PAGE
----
Girls in STEM: How One University Breaks Down Gender Barriers

On November 13, Ontario Tech hosted their very first online FuturEng All-Girl Conference, an opportunity to encourage high school girls to become more involved in engineering and to close the gender gap in STEM. 

The meeting kicked off with a message from OntarioTech’s very own dean, Dr. Hassam Kishawy, beginning with an inspirational message about the core of engineering — as he describes it: “engineers love problems!”

The conference itself is run by a mixture of Engineering Outreach and Women in Engineering, the latter of which is run by volunteer engineering students at Ontario Tech. High school girls in grades 11 and 12 were able to meet with undergraduate students. “I did it last year, and I loved it so much I’m back!” said one student from Port Perry High School when asked about her experience. 

Despite limitations of an online format, participants were still able to learn how to use Arduinos, beginning with a lesson on the different components and with a handy illustrated manual. Using TinkerCAD, participants could work on Arduino Boards online, incorporating coding concepts from JavaScript with electrical engineering skills. 

Afterwards, participants were invited to have lunch as an academic advisor spoke about her role in helping students decide what school is best for them. She spoke about the different factors that many students should take into consideration when selecting schools, such as extracurriculars, communities, research opportunities, even the size of the campus and location. 

“The best way to know what field you want to do is to always, always ask, you gotta ask questions; there’s no stupid questions,”

– a volunteer mechanical engineering undergraduate, speaking about her experience in finding her passion. 

The co-op and internship officer was also available to answer any questions and talk about the importance of gaining experience and working with different companies, creating connections that can help later on in careers.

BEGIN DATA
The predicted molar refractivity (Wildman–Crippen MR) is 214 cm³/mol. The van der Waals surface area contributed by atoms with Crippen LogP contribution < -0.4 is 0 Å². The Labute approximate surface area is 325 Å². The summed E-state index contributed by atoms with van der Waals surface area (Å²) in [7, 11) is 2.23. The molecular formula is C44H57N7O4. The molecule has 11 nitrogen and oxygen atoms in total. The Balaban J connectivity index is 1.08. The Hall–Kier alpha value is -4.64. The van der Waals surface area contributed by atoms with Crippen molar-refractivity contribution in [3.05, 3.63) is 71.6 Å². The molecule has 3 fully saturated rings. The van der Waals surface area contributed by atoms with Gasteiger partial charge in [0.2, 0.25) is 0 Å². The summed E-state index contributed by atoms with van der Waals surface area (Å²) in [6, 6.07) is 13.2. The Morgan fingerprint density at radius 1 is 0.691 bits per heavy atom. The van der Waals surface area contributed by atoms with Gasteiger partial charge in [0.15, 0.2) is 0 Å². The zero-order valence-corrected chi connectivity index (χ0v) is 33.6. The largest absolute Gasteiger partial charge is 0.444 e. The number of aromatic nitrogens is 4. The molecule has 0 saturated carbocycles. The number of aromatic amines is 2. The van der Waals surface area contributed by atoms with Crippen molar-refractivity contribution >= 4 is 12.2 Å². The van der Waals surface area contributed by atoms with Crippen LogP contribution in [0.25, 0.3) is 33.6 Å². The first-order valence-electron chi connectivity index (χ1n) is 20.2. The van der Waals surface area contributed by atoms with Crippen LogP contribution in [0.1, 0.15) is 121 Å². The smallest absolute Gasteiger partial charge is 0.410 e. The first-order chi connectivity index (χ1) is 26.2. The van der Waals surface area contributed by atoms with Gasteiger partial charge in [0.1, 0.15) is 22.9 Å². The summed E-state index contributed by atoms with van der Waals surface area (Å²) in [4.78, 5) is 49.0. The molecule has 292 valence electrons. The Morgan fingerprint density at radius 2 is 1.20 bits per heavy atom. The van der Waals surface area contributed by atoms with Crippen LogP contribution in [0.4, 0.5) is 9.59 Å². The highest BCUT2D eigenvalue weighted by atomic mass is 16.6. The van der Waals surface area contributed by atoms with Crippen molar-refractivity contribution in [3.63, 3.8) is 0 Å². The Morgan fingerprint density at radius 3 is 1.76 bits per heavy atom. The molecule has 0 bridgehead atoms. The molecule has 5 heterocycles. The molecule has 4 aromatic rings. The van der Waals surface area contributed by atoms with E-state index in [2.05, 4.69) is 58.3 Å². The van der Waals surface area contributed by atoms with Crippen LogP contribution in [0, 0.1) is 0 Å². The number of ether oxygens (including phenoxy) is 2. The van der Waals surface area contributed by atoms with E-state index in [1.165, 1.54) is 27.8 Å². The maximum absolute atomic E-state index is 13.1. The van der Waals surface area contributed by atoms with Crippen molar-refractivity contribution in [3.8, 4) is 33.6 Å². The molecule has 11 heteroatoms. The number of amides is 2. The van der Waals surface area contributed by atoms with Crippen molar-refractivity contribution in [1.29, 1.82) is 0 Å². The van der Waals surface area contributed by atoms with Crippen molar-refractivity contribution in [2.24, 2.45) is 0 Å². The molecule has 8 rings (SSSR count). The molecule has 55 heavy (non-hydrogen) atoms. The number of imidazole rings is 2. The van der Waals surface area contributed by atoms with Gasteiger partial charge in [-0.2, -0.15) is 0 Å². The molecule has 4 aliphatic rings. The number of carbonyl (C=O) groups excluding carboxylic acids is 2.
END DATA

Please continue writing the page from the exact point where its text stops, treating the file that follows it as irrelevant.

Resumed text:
Throughout the lunch period, undergraduate students in the different disciplines of engineering spoke about their experience and what attracted them to pursuing engineering.

“I have always had a passion for STEM! Engineering seemed like a good choice because it introduced endless creative problem solving opportunities”

Rachel Lynds, a 5th year mechanical engineering student, describing how she eventually made the decision to pursue engineering.

Moreover, to aid students in choosing an engineering discipline, an hour was dedicated to speed networking, where participants were provided with the opportunity to speak with industry professionals. Software, mechanical, chemical, and many more engineers were provided, working for notable companies such as Hydro One, IBM, and Microsoft.

After a very interactive lunch period, the highlight of the conference arrived, the Spaghetti Engineering Challenge! The week before, participants received a loot bag in the mail, containing the necessary items for the challenge, as well as a custom FuturEng mask, pen, notebook, and their yearly women in STEM calendar. The challenge involved 25 pieces of spaghetti, split evenly between a student and parent, as well as two marshmallows, providing participants with 3 minutes to create the biggest O possible. The pair with the largest O and the student with the largest O were then mailed a prize in the following week.

Eden Hennessey describes her photo exhibit, #TurningTablesinSTEM

Finally, keynote speaker Eden Henessey returned to provide an engaging and inspiring talk entitled, “You’re Already an Engineer.” Her main focus was on the overlap in traits that many of the participants reported embracing and those of engineers, as she spoke about gender identity and its impact on female enrollment in STEM disciplines. Hennessey is a social psychologist who focuses on the role of sexism in science, and she showcased her creation,  #TurningTablesinSTEM, described as “A photo-research exhibit celebrating girls and women in science.”

Examples of student submissions for the “Draw an Engineer” test.

She also spoke about the gender gap in STEM fields, the concept of identity interference, and the all too common perceived conflict between femininity and the typical traits of an engineer. Hennessey’s presentation concluded with her revisiting the commonly known “Draw an Engineer Test”, where more women than ever are being drawn when children are asked to draw an engineer, inspiring students to continue breaking gender norms. 

Considering this conference’s position as the very first virtual FuturEng conference, the team at Ontario Tech university was still able to produce an engaging, educational, and above all, inspiring workshop. 


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